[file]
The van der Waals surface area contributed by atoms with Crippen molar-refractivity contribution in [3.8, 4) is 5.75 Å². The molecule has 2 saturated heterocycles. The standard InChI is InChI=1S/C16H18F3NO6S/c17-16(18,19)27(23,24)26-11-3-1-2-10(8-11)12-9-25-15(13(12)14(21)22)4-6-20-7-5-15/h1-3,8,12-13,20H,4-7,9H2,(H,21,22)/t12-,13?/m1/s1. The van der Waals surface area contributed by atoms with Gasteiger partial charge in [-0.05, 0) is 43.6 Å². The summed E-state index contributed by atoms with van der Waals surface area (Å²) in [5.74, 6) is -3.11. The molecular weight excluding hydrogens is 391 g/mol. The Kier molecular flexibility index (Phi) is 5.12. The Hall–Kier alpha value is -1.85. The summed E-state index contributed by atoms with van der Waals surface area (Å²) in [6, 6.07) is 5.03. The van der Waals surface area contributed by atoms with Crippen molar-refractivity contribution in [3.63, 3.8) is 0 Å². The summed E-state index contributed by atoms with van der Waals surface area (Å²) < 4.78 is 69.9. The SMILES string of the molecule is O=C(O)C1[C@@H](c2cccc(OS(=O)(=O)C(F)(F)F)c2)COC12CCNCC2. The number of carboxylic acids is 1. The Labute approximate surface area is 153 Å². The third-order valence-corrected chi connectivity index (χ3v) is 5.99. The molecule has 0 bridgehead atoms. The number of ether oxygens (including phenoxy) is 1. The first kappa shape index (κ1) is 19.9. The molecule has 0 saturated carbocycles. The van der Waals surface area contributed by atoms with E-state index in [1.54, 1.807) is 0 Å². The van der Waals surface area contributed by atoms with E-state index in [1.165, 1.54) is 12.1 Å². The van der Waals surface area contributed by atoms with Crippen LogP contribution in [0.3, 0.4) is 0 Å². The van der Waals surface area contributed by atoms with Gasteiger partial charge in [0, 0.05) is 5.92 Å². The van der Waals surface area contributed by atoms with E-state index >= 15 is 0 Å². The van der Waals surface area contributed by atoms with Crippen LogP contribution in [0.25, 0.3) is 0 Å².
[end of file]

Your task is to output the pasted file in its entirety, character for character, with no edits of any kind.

The van der Waals surface area contributed by atoms with Crippen molar-refractivity contribution in [3.8, 4) is 5.75 Å². The molecule has 2 saturated heterocycles. The standard InChI is InChI=1S/C16H18F3NO6S/c17-16(18,19)27(23,24)26-11-3-1-2-10(8-11)12-9-25-15(13(12)14(21)22)4-6-20-7-5-15/h1-3,8,12-13,20H,4-7,9H2,(H,21,22)/t12-,13?/m1/s1. The van der Waals surface area contributed by atoms with Gasteiger partial charge in [-0.05, 0) is 43.6 Å². The summed E-state index contributed by atoms with van der Waals surface area (Å²) in [5.74, 6) is -3.11. The molecular weight excluding hydrogens is 391 g/mol. The Kier molecular flexibility index (Phi) is 5.12. The Hall–Kier alpha value is -1.85. The summed E-state index contributed by atoms with van der Waals surface area (Å²) in [6, 6.07) is 5.03. The van der Waals surface area contributed by atoms with Crippen molar-refractivity contribution in [3.63, 3.8) is 0 Å². The summed E-state index contributed by atoms with van der Waals surface area (Å²) < 4.78 is 69.9. The SMILES string of the molecule is O=C(O)C1[C@@H](c2cccc(OS(=O)(=O)C(F)(F)F)c2)COC12CCNCC2. The number of carboxylic acids is 1. The Labute approximate surface area is 153 Å². The third-order valence-corrected chi connectivity index (χ3v) is 5.99. The molecule has 0 bridgehead atoms. The number of ether oxygens (including phenoxy) is 1. The first kappa shape index (κ1) is 19.9. The molecule has 0 saturated carbocycles. The van der Waals surface area contributed by atoms with E-state index in [1.54, 1.807) is 0 Å². The van der Waals surface area contributed by atoms with E-state index in [1.165, 1.54) is 12.1 Å². The van der Waals surface area contributed by atoms with Crippen LogP contribution in [0.3, 0.4) is 0 Å². The van der Waals surface area contributed by atoms with Gasteiger partial charge in [0, 0.05) is 5.92 Å². The van der Waals surface area contributed by atoms with E-state index >= 15 is 0 Å². The van der Waals surface area contributed by atoms with Crippen LogP contribution in [0.25, 0.3) is 0 Å².